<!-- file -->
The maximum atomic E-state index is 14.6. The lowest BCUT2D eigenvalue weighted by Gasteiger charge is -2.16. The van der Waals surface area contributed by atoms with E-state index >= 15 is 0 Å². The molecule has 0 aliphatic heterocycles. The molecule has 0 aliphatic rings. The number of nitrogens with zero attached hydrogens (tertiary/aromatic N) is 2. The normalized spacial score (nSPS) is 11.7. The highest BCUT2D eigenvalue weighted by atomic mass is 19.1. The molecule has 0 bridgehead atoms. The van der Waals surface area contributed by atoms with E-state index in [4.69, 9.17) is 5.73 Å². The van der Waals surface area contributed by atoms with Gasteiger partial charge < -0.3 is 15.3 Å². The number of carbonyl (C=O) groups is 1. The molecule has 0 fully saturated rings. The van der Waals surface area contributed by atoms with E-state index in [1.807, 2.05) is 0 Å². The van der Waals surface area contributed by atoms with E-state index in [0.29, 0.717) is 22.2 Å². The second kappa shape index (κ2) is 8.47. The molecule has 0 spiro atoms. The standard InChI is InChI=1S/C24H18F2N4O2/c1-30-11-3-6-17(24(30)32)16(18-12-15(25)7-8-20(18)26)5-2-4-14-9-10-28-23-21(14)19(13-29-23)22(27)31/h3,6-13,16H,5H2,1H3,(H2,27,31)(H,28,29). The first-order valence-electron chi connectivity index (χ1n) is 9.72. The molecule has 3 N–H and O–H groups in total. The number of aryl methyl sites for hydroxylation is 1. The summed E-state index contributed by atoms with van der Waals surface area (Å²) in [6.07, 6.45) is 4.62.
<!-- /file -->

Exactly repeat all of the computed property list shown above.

The maximum atomic E-state index is 14.6. The lowest BCUT2D eigenvalue weighted by Gasteiger charge is -2.16. The van der Waals surface area contributed by atoms with E-state index >= 15 is 0 Å². The molecule has 0 aliphatic heterocycles. The molecule has 0 aliphatic rings. The number of nitrogens with zero attached hydrogens (tertiary/aromatic N) is 2. The normalized spacial score (nSPS) is 11.7. The highest BCUT2D eigenvalue weighted by atomic mass is 19.1. The molecule has 0 bridgehead atoms. The van der Waals surface area contributed by atoms with E-state index in [4.69, 9.17) is 5.73 Å². The van der Waals surface area contributed by atoms with Gasteiger partial charge < -0.3 is 15.3 Å². The number of carbonyl (C=O) groups is 1. The molecule has 0 fully saturated rings. The van der Waals surface area contributed by atoms with E-state index in [1.807, 2.05) is 0 Å². The van der Waals surface area contributed by atoms with E-state index in [0.29, 0.717) is 22.2 Å². The second kappa shape index (κ2) is 8.47. The molecule has 0 spiro atoms. The standard InChI is InChI=1S/C24H18F2N4O2/c1-30-11-3-6-17(24(30)32)16(18-12-15(25)7-8-20(18)26)5-2-4-14-9-10-28-23-21(14)19(13-29-23)22(27)31/h3,6-13,16H,5H2,1H3,(H2,27,31)(H,28,29). The first-order valence-electron chi connectivity index (χ1n) is 9.72. The molecule has 3 N–H and O–H groups in total. The number of aryl methyl sites for hydroxylation is 1. The summed E-state index contributed by atoms with van der Waals surface area (Å²) in [6.07, 6.45) is 4.62.